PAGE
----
By Melanie Woods, October 6, 2015 —
When I first started seeing a woman, I told a friend while out to lunch at Denny’s on a Sunday afternoon.
“Do you identify as bi?” she asked. I shrugged.
“I guess that’s the label that fits best,” I said.
But there are a lot of labels out there. I could say I’m a demisexual biromantic cisgender woman. I could say I’m bisexual. I could also say that I’m queer. All of those terms apply to me, and it’s my right to identify as any of those terms.
Labels for different gender and sexual minorities are always changing. The University of Calgary Q Centre is billed as a “resource centre for the gay, lesbian, bisexual, transgender, queer and allied (LGBTQA) communities.” Calgary’s annual Take Back the Night march was advertised as being “LGBTQQIP2SA inclusive.” Spend enough time on the Internet and you’ll inevitably come across a heated argument in favour of one term or another, usually in the form of a 22-character long acronym with an assortment of letters, numbers and symbols tossed in.
These ever-growing acronyms are, in theory, as inclusive as possible. As we differentiate between a wide range of identities, new letters are added to try and recognize everyone. But while this expansion has good intentions, the result is often more exclusionary.
There’s a lot of pressure to use the ‘correct’ term. No matter how well-intentioned you are, say ‘LGBT’ and suddenly you invalidate asexual identity. Say “LGBTQA” and you’re unintentionally ostracizing intersex individuals.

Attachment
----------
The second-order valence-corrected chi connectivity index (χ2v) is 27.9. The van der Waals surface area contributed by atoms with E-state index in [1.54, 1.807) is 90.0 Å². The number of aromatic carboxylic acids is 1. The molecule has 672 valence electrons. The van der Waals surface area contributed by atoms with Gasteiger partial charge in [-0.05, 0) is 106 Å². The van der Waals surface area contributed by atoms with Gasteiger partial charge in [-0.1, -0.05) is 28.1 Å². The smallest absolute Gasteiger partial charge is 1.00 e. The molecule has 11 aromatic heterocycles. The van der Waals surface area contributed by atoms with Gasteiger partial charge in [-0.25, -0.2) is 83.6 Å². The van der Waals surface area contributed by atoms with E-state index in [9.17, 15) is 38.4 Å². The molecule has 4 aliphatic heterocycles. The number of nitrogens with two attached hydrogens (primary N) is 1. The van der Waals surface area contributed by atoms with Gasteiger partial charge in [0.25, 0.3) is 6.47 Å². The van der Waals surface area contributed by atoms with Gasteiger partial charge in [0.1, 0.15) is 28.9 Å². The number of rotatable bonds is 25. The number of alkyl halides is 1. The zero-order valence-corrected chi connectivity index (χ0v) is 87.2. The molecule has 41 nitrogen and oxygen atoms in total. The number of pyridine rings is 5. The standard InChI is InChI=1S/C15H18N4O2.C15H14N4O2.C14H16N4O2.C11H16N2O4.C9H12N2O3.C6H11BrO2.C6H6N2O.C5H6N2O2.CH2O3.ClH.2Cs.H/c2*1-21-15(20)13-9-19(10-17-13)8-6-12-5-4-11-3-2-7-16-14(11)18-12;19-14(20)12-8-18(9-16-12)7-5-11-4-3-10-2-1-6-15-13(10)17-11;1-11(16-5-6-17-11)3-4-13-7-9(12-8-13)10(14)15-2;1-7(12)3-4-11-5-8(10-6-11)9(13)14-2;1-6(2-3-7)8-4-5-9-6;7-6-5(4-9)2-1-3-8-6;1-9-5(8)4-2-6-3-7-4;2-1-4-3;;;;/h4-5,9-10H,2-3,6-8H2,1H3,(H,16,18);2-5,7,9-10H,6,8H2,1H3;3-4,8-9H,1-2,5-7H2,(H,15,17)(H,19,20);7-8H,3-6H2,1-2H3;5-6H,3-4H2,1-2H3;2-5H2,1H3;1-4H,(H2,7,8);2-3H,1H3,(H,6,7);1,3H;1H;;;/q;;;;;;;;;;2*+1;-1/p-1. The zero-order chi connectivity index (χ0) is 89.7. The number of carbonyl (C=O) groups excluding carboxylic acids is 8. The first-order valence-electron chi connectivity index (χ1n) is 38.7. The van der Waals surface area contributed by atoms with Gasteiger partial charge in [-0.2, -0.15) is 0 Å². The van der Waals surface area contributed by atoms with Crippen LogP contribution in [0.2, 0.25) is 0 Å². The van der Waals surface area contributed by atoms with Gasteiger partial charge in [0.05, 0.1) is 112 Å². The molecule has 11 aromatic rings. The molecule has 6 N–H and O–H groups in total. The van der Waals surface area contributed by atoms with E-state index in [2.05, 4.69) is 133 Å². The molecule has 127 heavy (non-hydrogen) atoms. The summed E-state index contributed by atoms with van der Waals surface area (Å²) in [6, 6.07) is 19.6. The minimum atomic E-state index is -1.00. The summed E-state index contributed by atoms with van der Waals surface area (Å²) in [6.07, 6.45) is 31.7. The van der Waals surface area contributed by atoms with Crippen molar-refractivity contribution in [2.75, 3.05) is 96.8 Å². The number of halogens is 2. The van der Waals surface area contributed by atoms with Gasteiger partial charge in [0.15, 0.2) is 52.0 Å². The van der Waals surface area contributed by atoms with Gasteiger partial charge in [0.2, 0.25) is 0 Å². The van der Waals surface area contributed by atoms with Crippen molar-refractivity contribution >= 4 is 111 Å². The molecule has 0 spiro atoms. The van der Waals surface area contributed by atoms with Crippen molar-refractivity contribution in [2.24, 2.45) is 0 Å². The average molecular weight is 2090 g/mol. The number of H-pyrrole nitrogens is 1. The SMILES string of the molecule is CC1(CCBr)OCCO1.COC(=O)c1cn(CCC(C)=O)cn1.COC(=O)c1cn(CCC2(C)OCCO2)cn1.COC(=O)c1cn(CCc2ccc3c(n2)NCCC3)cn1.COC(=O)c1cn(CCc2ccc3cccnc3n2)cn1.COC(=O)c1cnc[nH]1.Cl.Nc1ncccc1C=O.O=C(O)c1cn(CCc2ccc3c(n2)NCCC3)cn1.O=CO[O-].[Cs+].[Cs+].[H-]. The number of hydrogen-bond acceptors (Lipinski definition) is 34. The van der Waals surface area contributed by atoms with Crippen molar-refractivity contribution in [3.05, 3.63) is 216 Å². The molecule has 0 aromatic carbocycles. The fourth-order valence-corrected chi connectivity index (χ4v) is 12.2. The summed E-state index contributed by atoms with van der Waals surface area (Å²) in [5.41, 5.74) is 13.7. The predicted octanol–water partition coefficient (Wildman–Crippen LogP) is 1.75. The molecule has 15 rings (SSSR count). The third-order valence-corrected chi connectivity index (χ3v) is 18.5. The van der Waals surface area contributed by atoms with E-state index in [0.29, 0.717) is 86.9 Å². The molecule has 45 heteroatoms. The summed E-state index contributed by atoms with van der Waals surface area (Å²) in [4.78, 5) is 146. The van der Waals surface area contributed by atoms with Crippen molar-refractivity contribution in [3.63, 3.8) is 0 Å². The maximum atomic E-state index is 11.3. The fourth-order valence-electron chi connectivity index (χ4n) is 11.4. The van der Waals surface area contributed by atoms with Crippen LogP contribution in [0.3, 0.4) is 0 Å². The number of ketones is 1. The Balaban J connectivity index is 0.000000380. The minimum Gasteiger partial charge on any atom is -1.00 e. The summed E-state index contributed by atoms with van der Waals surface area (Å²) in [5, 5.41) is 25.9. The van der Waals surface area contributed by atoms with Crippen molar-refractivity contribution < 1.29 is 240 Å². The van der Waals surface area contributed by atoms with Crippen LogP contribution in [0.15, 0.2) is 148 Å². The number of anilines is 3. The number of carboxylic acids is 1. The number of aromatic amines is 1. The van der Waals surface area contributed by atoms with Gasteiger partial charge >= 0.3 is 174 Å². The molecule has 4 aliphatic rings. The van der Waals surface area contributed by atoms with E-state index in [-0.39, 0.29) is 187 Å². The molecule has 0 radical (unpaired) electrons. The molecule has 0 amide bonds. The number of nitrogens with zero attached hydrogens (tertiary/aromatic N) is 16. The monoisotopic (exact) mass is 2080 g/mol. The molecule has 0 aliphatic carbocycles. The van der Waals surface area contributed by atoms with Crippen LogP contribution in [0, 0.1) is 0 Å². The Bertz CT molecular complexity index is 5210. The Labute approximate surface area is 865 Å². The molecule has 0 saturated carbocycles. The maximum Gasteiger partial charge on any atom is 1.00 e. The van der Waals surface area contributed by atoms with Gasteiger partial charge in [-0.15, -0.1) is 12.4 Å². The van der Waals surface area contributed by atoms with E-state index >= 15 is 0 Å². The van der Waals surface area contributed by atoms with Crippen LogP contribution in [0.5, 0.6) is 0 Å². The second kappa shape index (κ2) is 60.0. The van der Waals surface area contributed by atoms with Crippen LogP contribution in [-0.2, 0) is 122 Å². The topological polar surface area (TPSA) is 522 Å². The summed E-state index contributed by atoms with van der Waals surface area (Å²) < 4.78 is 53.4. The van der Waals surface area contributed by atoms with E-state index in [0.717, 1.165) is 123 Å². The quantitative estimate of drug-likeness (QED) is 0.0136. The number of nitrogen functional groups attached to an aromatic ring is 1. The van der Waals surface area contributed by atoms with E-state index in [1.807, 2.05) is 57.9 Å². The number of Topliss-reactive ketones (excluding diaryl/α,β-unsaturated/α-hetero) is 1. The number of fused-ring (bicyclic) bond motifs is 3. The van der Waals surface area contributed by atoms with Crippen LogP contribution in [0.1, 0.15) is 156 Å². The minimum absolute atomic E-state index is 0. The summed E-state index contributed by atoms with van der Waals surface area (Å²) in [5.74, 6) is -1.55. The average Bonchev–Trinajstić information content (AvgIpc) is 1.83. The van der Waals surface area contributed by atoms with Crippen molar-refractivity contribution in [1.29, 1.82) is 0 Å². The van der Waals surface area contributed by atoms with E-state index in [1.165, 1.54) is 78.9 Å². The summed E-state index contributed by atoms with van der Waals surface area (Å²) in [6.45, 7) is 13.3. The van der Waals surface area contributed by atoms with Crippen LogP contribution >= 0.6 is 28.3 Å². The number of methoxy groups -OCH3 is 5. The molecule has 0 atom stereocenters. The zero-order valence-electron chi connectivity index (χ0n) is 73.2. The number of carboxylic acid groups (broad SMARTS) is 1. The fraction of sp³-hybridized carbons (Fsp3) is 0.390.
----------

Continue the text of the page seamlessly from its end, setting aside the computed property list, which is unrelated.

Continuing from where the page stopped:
We need to stop attacking well-intentioned people for forgetting a letter or two, and accept that we can’t conceive an acronym with a letter for every possible gender and sexual identity — identity is too broad of a concept.
There’s a reason that LGBTQ is so widely used. It’s simple and covers the bases.
The first part of the acronym, LGBT, is historically significant, refers to the most populous gender and sexual minority groups in lesbian, gay, bisexual and transgender people, and has been in use in some form or another since the 1980s.
The Q, an addition in recent decades, refers to queer and questioning. In her 1993 essay, “Critically Queer,” Judith Butler argues the term, previously a derogatory slur, needs to be reclaimed. Butler’s words prove true 20 years later — the U of C club for gender and sexual minorities is called Queers on Campus, I’m currently enrolled in a Queer Literature class and the word has gradually embedded itself in our lexicon as a value-neutral term for sexual and gender minorities.
That’s why I personally refer to it as the queer community. Bisexual, lesbian, gay, trans, asexual and more — we’re all queer here. But if you don’t feel comfortable reclaiming the term queer, it’s your right to identify however you want.
Just because there isn’t an acronym parsing out every aspect of your identity doesn’t mean those identities are invalid. And just because I can’t list off LGBTQQIP2SA from memory and instead use LGBTQ or queer doesn’t mean I don’t care about all genders and sexualities.
We should be able to choose the labels that we want to individually identify with, but we shouldn’t fault the community at large on the semantics of acronyms and chastise them if they get it ‘wrong.’
The LGBTQ community has it hard enough as is, and infighting about the letters in an acronym won’t get us anywhere.
Melanie Woods is a third-year English student. She writes a monthly column about modern social justice movements called Social Justice Cleric.